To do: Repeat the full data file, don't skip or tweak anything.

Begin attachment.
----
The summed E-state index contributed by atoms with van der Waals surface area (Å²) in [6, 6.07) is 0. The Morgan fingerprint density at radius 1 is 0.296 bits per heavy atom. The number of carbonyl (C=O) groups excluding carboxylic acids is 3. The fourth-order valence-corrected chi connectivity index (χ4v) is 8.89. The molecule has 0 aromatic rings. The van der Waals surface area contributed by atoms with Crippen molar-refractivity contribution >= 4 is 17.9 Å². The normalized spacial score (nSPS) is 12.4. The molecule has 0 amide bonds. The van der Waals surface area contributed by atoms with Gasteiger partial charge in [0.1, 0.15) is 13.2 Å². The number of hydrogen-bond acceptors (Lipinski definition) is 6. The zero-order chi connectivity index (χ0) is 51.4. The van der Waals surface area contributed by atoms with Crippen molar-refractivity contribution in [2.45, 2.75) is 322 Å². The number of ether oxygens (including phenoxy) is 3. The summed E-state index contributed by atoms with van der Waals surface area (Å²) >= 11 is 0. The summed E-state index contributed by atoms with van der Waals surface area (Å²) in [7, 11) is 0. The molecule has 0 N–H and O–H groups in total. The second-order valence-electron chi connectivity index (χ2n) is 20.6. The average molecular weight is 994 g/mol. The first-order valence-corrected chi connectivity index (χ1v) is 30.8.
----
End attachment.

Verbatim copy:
The summed E-state index contributed by atoms with van der Waals surface area (Å²) in [6, 6.07) is 0. The Morgan fingerprint density at radius 1 is 0.296 bits per heavy atom. The number of carbonyl (C=O) groups excluding carboxylic acids is 3. The fourth-order valence-corrected chi connectivity index (χ4v) is 8.89. The molecule has 0 aromatic rings. The van der Waals surface area contributed by atoms with Crippen molar-refractivity contribution >= 4 is 17.9 Å². The normalized spacial score (nSPS) is 12.4. The molecule has 0 amide bonds. The van der Waals surface area contributed by atoms with Gasteiger partial charge in [0.1, 0.15) is 13.2 Å². The number of hydrogen-bond acceptors (Lipinski definition) is 6. The zero-order chi connectivity index (χ0) is 51.4. The van der Waals surface area contributed by atoms with Crippen molar-refractivity contribution in [2.45, 2.75) is 322 Å². The number of ether oxygens (including phenoxy) is 3. The summed E-state index contributed by atoms with van der Waals surface area (Å²) >= 11 is 0. The summed E-state index contributed by atoms with van der Waals surface area (Å²) in [7, 11) is 0. The molecule has 0 N–H and O–H groups in total. The second-order valence-electron chi connectivity index (χ2n) is 20.6. The average molecular weight is 994 g/mol. The first-order valence-corrected chi connectivity index (χ1v) is 30.8.